Do not write controlled substance prescriptions (e.g. Opioids, Benzodiazepines) for family or friends
Some state laws in U.S. prohibit prescribing to self or family
Home treatment of minor symptoms is reasonable
Notify primary provider of medications prescribed outside of their care
However, major symptoms are best treated with formal evaluations
Avoid prescribing chronic medications for self, friends or family
Risk if adverse events occur
Rendered care may be sub-standard of the care you would deliver to others
Clinician may not ask their family member sensitive questions
Clinician may stretch their care beyond their level of expertise
Family members may have misconceptions or unrealistic expectations and perceive a poor outcome
Trying to please a family member may result in altering care from best practice with a worse outcome
Weinstock, Sharkis, Marks and Herbert in Herbert (2016) EM:Rap 16(6): 15-6
(2019) Presc Lett 26(5)
Images: Related links to external sites (from Bing)
These images are a random sampling from a Bing search on the term "Treating Family Members." Click on the image (or right click) to open the source website in a new browser window. Search Bing for all related images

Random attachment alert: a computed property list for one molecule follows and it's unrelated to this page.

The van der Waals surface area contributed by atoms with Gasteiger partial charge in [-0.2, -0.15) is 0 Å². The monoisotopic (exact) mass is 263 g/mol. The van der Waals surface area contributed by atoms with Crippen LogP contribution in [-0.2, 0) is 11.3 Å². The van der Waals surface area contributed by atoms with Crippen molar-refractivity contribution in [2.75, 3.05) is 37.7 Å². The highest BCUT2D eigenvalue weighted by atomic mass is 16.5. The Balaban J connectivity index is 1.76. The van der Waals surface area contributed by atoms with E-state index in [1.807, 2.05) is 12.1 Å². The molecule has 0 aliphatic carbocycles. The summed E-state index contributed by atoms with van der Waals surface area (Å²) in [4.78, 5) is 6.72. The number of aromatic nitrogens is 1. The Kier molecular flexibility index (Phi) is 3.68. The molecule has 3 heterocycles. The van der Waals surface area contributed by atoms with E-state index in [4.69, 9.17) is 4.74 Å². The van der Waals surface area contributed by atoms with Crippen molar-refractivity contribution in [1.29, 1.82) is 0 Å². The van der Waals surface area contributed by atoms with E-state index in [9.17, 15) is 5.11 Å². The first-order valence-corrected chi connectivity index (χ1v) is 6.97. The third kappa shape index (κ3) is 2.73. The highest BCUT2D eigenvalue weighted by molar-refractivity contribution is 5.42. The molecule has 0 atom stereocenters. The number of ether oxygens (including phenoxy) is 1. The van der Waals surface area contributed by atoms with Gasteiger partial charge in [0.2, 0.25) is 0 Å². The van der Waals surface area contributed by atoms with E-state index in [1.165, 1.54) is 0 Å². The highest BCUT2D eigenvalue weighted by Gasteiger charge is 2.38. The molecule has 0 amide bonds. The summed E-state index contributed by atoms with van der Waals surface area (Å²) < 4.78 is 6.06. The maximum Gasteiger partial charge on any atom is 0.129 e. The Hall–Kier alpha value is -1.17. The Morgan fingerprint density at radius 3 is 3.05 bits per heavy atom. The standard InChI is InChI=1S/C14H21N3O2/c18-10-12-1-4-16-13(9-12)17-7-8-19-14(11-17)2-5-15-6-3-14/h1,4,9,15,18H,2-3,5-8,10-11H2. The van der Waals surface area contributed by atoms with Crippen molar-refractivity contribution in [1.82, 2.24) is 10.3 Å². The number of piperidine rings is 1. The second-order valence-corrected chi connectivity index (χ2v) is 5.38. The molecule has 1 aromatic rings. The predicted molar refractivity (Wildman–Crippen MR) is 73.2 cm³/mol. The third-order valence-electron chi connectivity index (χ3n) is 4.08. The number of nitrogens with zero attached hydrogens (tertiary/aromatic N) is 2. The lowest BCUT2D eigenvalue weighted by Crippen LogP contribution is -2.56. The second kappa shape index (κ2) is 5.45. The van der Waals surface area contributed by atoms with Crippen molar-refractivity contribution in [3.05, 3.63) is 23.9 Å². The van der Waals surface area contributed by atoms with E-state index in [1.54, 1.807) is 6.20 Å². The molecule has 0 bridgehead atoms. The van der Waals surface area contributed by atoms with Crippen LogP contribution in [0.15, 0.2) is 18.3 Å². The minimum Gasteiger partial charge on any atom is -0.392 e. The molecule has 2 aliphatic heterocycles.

FPnotebook.com is a rapid access, point-of-care medical reference for primary care and emergency clinicians. Started in 1995, this collection now contains 6691 interlinked topic pages divided into a tree of 31 specialty books and 731 chapters. Content is updated monthly with systematic literature reviews and conferences.
Although access to this website is not restricted, the information found here is intended for use by medical providers. Patients should address specific medical concerns with their physicians.
This page was written by Scott Moses, MD, last revised on 5/8/2019 and last published on 7/4/2019.